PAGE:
By | June 18, 2023
Two-thirds of Metroidvania Blasphemous 2 is excellent

The search for meaning is endless and takes more than one form. IN Blasphemous 2, from developer The Game Kitchen, humans still try to deal with reality through the lens of the divine, using regrets and blessings as a language to interpret their world. Blasphemed 2 effectively conveys this world by combining exploration and storytelling. But its boss battles – the star attraction for anyone who’s played the first game – are more uneven.



Blasphemed 2 is a 2D platformer/adventure game similar to Dead cells and Hollow Knight. By spreading religious imagery throughout, The Game Kitchen has created a potent world where an all-powerful divine will, the Miracle, has power over everyone’s lives. You control the Penitent One, the returning protagonist from the first game, who fought the Miracle once before and has now been resurrected to face the almighty being once again. A soul-like difficulty pervades Blasphemed 2 also: You face not only a variety of challenging enemies, but also some bosses that require a large number of attempts to beat.

However, these similarities to domestic genres belie a unique sense of place – a mixture of the uncanny and the bizarre. As the Penitent, you are less the focus of the story than a vessel through which to explore this unique world – one where the inhabitants turn to faith, over and over again, despite all the evidence pointing to this practice being the origin of the terrible condition their world has been in since the first game.

Image: The Game Kitchen/Team17

Blasphemed 2 does a decent job of matching its open narrative themes with strong mechanics and systems. A Liquid Hand, for example, increases your maximum glow (the resource used to cast magic spells) in exchange for kisses of adoration; in other words, the penitent’s spiritual development depends on worshiping a new deity. Then we have Montañés, a sculptor who believes he was commissioned by the miracle, and therefore carves hand-held statues for the penitent. These figurines provide various beneficial effects, allowing you to create different buildings throughout your playthrough; one reduces the glow cost of abilities, while another increases the duration of a weapon’s special ability. With characters like these two, Blasphemed 2 weaves its themes of faith and divine purpose into its systemic loop.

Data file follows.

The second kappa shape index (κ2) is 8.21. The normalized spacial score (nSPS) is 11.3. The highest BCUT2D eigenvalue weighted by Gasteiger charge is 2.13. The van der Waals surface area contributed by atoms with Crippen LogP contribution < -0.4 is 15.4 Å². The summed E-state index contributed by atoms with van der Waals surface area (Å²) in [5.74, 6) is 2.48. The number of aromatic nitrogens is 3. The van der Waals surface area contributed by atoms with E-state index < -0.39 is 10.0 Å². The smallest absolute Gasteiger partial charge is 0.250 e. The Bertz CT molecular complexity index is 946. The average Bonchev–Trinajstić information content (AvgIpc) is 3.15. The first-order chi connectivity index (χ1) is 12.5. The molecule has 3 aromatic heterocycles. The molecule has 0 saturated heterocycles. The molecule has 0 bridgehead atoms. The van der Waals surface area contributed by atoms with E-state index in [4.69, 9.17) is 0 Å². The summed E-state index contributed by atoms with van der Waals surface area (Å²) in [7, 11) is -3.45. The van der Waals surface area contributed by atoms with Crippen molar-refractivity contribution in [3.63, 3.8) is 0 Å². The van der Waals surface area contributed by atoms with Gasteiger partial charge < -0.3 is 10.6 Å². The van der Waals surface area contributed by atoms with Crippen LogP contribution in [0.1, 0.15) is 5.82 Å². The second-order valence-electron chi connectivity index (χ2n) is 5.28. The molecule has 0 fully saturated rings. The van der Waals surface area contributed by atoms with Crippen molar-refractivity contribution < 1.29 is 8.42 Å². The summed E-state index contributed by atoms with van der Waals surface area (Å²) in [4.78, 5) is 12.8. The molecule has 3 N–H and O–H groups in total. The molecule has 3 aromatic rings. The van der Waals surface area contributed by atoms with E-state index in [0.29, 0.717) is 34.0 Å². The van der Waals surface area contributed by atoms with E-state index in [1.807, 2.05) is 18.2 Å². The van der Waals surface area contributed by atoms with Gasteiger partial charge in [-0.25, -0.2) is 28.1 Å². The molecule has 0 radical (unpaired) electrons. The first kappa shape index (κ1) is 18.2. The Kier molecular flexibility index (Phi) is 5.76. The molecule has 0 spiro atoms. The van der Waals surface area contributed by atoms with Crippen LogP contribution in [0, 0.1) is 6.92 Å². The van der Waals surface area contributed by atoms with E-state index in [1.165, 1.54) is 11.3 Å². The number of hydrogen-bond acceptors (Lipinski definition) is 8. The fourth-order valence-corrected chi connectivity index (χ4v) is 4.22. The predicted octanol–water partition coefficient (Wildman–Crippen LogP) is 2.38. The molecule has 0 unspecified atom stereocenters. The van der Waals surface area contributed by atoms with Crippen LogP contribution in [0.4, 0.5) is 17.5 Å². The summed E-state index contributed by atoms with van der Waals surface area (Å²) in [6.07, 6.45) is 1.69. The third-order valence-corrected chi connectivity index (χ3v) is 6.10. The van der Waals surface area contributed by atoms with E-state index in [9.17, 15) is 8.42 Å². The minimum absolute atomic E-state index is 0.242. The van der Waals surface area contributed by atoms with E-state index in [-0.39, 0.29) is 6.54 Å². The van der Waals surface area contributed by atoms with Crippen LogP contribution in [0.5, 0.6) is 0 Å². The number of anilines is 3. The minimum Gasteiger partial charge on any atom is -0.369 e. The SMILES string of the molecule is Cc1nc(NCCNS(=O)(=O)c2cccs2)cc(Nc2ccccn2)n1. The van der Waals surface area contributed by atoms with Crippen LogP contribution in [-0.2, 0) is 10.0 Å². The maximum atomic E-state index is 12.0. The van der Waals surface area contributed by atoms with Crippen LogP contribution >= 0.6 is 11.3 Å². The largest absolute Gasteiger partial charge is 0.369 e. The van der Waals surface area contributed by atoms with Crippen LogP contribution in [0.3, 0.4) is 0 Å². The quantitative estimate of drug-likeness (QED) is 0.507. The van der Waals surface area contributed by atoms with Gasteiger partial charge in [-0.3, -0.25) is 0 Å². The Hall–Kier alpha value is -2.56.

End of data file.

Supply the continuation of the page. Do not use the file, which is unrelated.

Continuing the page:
Blasphemed 2 glues everything together with a vast exploratory world. Crucially, while there are some dangerous enemies – and pesky birds – waiting for you in many rooms, the process of exploration never becomes frustrating. The game deploys a useful teleportation system that lets you swing back and forth across specific rooms on a whim, turning the inevitable backtracking sessions into less awkward affairs.

Additionally, each region of the 2D world is full of its own character and aesthetic. Sacred Entombments is an arid region where giant buried statues fill the background and many dangers are hidden in the vast desert. However, you also visit the Embroidery Palace, where rooms with forgotten furniture and eerie monsters accompany old spirits. Each of these areas has its own environmental hazards: waves of sand or falling chandeliers, to name a couple.

Image: The Game Kitchen/Team17

Spreading three unique weapons across the world (an increase over the first game’s single Mea Culpa Blade), The Game Kitchen smooths your exploration progress. These weapons – a rapier, a curved sword and a club – also play an important role in the story. Each of these instruments is linked to three of the main antagonists the penitent must face, telling bits of their stories while offering hints on the best way to defeat these practitioners. With Blasphemed 2The Game Kitchen has woven together story and combat into a rewarding experience.

Despite all its strengths, Blasphemed 2 falls flat when it comes to contextualizing these major enemies. The Archconfraternity is a group of five penitents sent by the Miracle to stop you. Individually, some of these characters have good backstories that match the grim tone of the wider game, such as the monk who can’t empathize with the people whose confessions he’s been hearing for all eternity. But the concept of grouping villains as a “workforce of evil” ends up being silly and clashing tonally with the broader script. Also, the boss fights themselves are uninspired — one of them is a simple matter of wall jumping to avoid enemy attacks. The gravitas lent to some of these creatures, however silly and reprehensible to the overall story, feels hollow as a result.

In the end, Blasphemed 2 is a strong union of story and function. Its bleak world is full of nooks and crannies to explore, and its inhabitants have compelling stories to tell. Its boss battles – arguably the biggest plot twist – may be threadbare, but the clever mechanics and biting themes more than make up for any weaknesses in the plot.

Blasphemed 2 will be released on August 24th on Nintendo Switch, PlayStation 5, Windows PC and Xbox Series X. The game was reviewed on PC using a pre-download code from Team17. Vox Media has affiliate partnerships. These do not affect editorial content, although Vox Media may earn commissions for products purchased through affiliate links. You can find additional information about Polygon’s ethics policy here.

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